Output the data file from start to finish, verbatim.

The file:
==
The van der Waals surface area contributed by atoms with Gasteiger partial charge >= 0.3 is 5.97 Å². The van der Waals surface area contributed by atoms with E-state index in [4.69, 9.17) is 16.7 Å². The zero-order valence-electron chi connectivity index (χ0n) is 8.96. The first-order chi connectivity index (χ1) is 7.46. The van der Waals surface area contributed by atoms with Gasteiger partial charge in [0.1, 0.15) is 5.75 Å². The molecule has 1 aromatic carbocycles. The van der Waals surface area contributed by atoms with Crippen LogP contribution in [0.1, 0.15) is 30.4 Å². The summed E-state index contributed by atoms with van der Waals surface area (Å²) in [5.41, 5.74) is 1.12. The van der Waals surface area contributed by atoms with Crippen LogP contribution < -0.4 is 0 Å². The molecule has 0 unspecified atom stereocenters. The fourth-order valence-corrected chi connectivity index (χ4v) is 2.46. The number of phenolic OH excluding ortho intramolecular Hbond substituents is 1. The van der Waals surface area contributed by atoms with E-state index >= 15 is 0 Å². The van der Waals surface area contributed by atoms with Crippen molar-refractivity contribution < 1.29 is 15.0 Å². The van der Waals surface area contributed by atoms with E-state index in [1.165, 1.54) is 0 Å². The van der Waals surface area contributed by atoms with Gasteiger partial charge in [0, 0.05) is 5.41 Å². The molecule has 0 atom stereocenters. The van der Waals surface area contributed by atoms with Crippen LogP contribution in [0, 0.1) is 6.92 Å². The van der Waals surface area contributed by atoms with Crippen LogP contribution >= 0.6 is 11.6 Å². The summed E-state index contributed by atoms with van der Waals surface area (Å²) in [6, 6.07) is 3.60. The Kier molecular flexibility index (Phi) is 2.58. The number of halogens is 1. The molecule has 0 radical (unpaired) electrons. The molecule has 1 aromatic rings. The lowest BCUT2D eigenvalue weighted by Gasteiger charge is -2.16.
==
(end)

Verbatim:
The van der Waals surface area contributed by atoms with Gasteiger partial charge >= 0.3 is 5.97 Å². The van der Waals surface area contributed by atoms with E-state index in [4.69, 9.17) is 16.7 Å². The zero-order valence-electron chi connectivity index (χ0n) is 8.96. The first-order chi connectivity index (χ1) is 7.46. The van der Waals surface area contributed by atoms with Gasteiger partial charge in [0.1, 0.15) is 5.75 Å². The molecule has 1 aromatic carbocycles. The van der Waals surface area contributed by atoms with Crippen LogP contribution in [0.1, 0.15) is 30.4 Å². The summed E-state index contributed by atoms with van der Waals surface area (Å²) in [5.41, 5.74) is 1.12. The van der Waals surface area contributed by atoms with Crippen LogP contribution < -0.4 is 0 Å². The molecule has 0 unspecified atom stereocenters. The fourth-order valence-corrected chi connectivity index (χ4v) is 2.46. The number of phenolic OH excluding ortho intramolecular Hbond substituents is 1. The van der Waals surface area contributed by atoms with E-state index >= 15 is 0 Å². The van der Waals surface area contributed by atoms with Crippen molar-refractivity contribution < 1.29 is 15.0 Å². The van der Waals surface area contributed by atoms with E-state index in [1.165, 1.54) is 0 Å². The van der Waals surface area contributed by atoms with Gasteiger partial charge in [0, 0.05) is 5.41 Å². The molecule has 0 atom stereocenters. The van der Waals surface area contributed by atoms with Crippen LogP contribution in [0, 0.1) is 6.92 Å². The van der Waals surface area contributed by atoms with Crippen LogP contribution >= 0.6 is 11.6 Å². The summed E-state index contributed by atoms with van der Waals surface area (Å²) in [6, 6.07) is 3.60. The Kier molecular flexibility index (Phi) is 2.58. The number of halogens is 1. The molecule has 0 radical (unpaired) electrons. The molecule has 1 aromatic rings. The lowest BCUT2D eigenvalue weighted by Gasteiger charge is -2.16.